Church rate

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The church rate was a tax formerly levied in each parish in England and Ireland for the benefit of the parish church. The rates were used to meet the costs of carrying on divine service, repairing the fabric of the church and paying the salaries of the connected officials.[1]

Except for a brief period during the Commonwealth of England in the 17th century, the raising of Church Rates has never been confirmed by statute.[2] It was always a matter of 'Common Law'. The compulsory levying of the church rate was abolished by statute in 1868; however, it remains on a voluntary basis in many parishes. Chancel repair liability in England however remains enforceable by law.[3]


The church rates were set by the churchwardens together with the parishioners, who were duly assembled after proper notice had been posted in the church vestry or the church. The rates thus set were recoverable in the ecclesiastical court, or, if the arrears did not exceed £10 and no questions were raised as to the legal liability, before two justices of the peace. Any payment made out of the rate which was not strictly recognised by law destroyed its validity.[1]

The church rate was a personal charge imposed on the occupier of land or of a house in the parish, and, though it was compulsory, it was often difficult to enforce: especially so in the case of Nonconformists, who had conscientious objections to supporting the Established Church; in Ireland, where the population was mostly Roman Catholic, the grievance was specially felt and resented.[1]

The objections of the Nonconformists were not only on principle. The Church of England received financial support from Parliament, while Nonconformist congregations were entirely dependent on voluntary contributions. They did not want to have to support another parish as well as their own.

Enforcement of the rate was not uniform across the country. Resolutions were passed protesting against the rate, and societies to abolish the rate were formed all over the country. In 1836 at a public meeting in London, a central committee, the Church Rate Abolition Society, was formed to co-ordinate the efforts of local abolitionist Societies.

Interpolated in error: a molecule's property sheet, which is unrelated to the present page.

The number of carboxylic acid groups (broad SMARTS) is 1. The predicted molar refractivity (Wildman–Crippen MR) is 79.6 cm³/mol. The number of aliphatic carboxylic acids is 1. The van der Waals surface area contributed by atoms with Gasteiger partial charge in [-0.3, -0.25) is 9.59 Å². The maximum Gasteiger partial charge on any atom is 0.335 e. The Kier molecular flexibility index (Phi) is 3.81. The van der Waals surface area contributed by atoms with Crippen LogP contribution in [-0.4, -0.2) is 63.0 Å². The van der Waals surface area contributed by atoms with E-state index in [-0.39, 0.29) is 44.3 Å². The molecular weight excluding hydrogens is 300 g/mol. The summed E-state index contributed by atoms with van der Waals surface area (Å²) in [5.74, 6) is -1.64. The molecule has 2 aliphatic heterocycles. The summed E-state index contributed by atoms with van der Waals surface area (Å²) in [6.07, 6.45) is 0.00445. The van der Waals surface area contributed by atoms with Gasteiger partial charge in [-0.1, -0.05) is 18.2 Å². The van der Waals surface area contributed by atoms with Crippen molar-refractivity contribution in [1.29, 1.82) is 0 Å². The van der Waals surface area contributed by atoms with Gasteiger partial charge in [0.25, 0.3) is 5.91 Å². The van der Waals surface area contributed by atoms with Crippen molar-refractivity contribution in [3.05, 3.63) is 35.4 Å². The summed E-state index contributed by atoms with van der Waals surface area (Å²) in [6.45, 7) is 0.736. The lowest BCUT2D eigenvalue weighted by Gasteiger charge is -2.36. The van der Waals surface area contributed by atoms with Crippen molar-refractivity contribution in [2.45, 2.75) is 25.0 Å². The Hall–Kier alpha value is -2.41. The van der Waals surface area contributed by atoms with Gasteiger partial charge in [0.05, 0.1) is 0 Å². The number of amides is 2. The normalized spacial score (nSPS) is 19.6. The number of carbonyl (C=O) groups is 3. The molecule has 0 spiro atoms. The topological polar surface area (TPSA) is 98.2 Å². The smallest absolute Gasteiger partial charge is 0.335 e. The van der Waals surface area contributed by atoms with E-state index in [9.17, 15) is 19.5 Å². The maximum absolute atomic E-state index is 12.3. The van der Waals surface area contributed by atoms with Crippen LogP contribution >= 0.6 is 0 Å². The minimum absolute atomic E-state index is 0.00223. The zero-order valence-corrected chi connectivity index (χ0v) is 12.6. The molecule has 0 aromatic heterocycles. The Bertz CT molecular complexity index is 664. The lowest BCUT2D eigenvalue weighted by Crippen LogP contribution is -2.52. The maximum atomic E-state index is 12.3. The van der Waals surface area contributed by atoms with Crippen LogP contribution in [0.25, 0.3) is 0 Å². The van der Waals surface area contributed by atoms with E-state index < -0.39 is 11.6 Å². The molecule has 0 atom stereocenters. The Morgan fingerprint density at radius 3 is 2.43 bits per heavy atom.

In 1837, Parliament made two concessions to the Nonconformists: a more acceptable marriage ceremony, and the civil registration of births, deaths and marriages. However, the parish rate remained compulsory until 1868. The Whig leader in the House of Commons, Lord John Russell, supported the rate but in 1856 The Times called the government's attention to what the editor believed was a civil war raging throughout the country on the church rate question.[4]

In 1868, the Compulsory Church Rate Abolition Act was passed.[5] This Act made church rates no longer compulsory, but merely voluntary, with those who were not willing to pay the rate being excluded from inquiring into, objecting to or voting in respect of their expenditure.[1]

Present day[edit]

Parochial church councils may continue to levy voluntary rates by virtue of the Parochial Church Councils (Powers) Measure 1956.[6]

All Church of England Churches within the City of London continue to levy the church rate.[7]

Hampstead Parish Church has documented their procedures for raising a voluntary rate,[8] by way of good practice.


  1. ^ a b c d Chisholm 1911.
  2. ^ GENUKI. "Genuki: Church Rate Lists, Devon". Retrieved 21 February 2018.
  3. ^ "Details of Law updates". Archived from the original on 22 February 2018. Retrieved 21 February 2018.
  4. ^ J. P. Ellens: Lord John Russell and the Church Rate Conflict: The Struggle for a Broad Church, 1834–1868; (1987) The Journal of British Studies, Vol 2. pp 232–257.
  5. ^ "Compulsory Church Rate Abolition Act 1868". Retrieved 21 February 2018.
  6. ^ "Parochial Church Councils(Powers) Measure 1956 – 1956 CHAPTER 3 4 and 5 Eliz 2" (PDF). The National Archives. 5 July 1956. Retrieved 30 May 2012.
  7. ^ "Church Rate". Retrieved 21 February 2018.
  8. ^ "Raising a Voluntary Church Rate". Hampstead: The Parish Church of St John-at-Hampstead. Retrieved 30 May 2012. In 1986 (Hampstead's Millennium year) our church raised a voluntary rate towards the appeal for redecorating the interior of our Georgian building. The response was so good and the feedback so positive that we have continued to raise this rate every year since. We do, however, only make the appeal for the benefit of the maintenance of the building. It has never been suggested that money so raised, from people of other faiths and none, should be used for the running costs of the Parish.